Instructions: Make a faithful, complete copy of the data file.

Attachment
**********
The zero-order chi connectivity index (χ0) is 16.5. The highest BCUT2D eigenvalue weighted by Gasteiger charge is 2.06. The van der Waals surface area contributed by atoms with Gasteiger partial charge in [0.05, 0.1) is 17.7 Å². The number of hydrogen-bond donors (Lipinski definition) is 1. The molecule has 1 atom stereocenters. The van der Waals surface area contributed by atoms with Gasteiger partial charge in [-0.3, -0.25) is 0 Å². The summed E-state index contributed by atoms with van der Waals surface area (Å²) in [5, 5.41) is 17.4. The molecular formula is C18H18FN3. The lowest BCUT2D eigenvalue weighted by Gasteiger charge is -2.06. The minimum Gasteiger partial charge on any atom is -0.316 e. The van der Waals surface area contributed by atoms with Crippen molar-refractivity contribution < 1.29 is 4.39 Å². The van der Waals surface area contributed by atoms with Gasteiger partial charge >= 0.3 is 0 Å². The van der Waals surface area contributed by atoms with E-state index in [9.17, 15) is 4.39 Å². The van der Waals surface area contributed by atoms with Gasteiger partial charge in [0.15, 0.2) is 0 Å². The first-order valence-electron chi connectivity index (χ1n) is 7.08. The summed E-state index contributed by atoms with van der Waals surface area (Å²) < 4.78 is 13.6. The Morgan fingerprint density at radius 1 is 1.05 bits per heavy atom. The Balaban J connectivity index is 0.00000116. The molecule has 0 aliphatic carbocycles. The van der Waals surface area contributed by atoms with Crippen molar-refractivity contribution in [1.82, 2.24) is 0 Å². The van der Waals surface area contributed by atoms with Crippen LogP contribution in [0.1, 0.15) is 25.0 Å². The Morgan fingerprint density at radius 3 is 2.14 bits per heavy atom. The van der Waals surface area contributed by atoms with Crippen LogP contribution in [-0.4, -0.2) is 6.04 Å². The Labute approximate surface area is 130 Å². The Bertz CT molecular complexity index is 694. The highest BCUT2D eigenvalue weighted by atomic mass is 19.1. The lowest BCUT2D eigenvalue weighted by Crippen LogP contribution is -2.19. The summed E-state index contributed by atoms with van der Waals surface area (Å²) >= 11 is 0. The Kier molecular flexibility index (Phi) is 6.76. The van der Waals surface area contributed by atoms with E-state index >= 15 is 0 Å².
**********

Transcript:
The zero-order chi connectivity index (χ0) is 16.5. The highest BCUT2D eigenvalue weighted by Gasteiger charge is 2.06. The van der Waals surface area contributed by atoms with Gasteiger partial charge in [0.05, 0.1) is 17.7 Å². The number of hydrogen-bond donors (Lipinski definition) is 1. The molecule has 1 atom stereocenters. The van der Waals surface area contributed by atoms with Gasteiger partial charge in [-0.3, -0.25) is 0 Å². The summed E-state index contributed by atoms with van der Waals surface area (Å²) in [5, 5.41) is 17.4. The molecular formula is C18H18FN3. The lowest BCUT2D eigenvalue weighted by Gasteiger charge is -2.06. The minimum Gasteiger partial charge on any atom is -0.316 e. The van der Waals surface area contributed by atoms with Crippen molar-refractivity contribution < 1.29 is 4.39 Å². The van der Waals surface area contributed by atoms with Gasteiger partial charge >= 0.3 is 0 Å². The van der Waals surface area contributed by atoms with E-state index in [9.17, 15) is 4.39 Å². The van der Waals surface area contributed by atoms with Gasteiger partial charge in [0.15, 0.2) is 0 Å². The first-order valence-electron chi connectivity index (χ1n) is 7.08. The summed E-state index contributed by atoms with van der Waals surface area (Å²) < 4.78 is 13.6. The Morgan fingerprint density at radius 1 is 1.05 bits per heavy atom. The Balaban J connectivity index is 0.00000116. The molecule has 0 aliphatic carbocycles. The van der Waals surface area contributed by atoms with Crippen molar-refractivity contribution in [1.82, 2.24) is 0 Å². The van der Waals surface area contributed by atoms with Crippen LogP contribution in [0.1, 0.15) is 25.0 Å². The Morgan fingerprint density at radius 3 is 2.14 bits per heavy atom. The van der Waals surface area contributed by atoms with Crippen LogP contribution in [-0.4, -0.2) is 6.04 Å². The Labute approximate surface area is 130 Å². The Bertz CT molecular complexity index is 694. The highest BCUT2D eigenvalue weighted by atomic mass is 19.1. The lowest BCUT2D eigenvalue weighted by Crippen LogP contribution is -2.19. The summed E-state index contributed by atoms with van der Waals surface area (Å²) >= 11 is 0. The Kier molecular flexibility index (Phi) is 6.76. The van der Waals surface area contributed by atoms with E-state index >= 15 is 0 Å².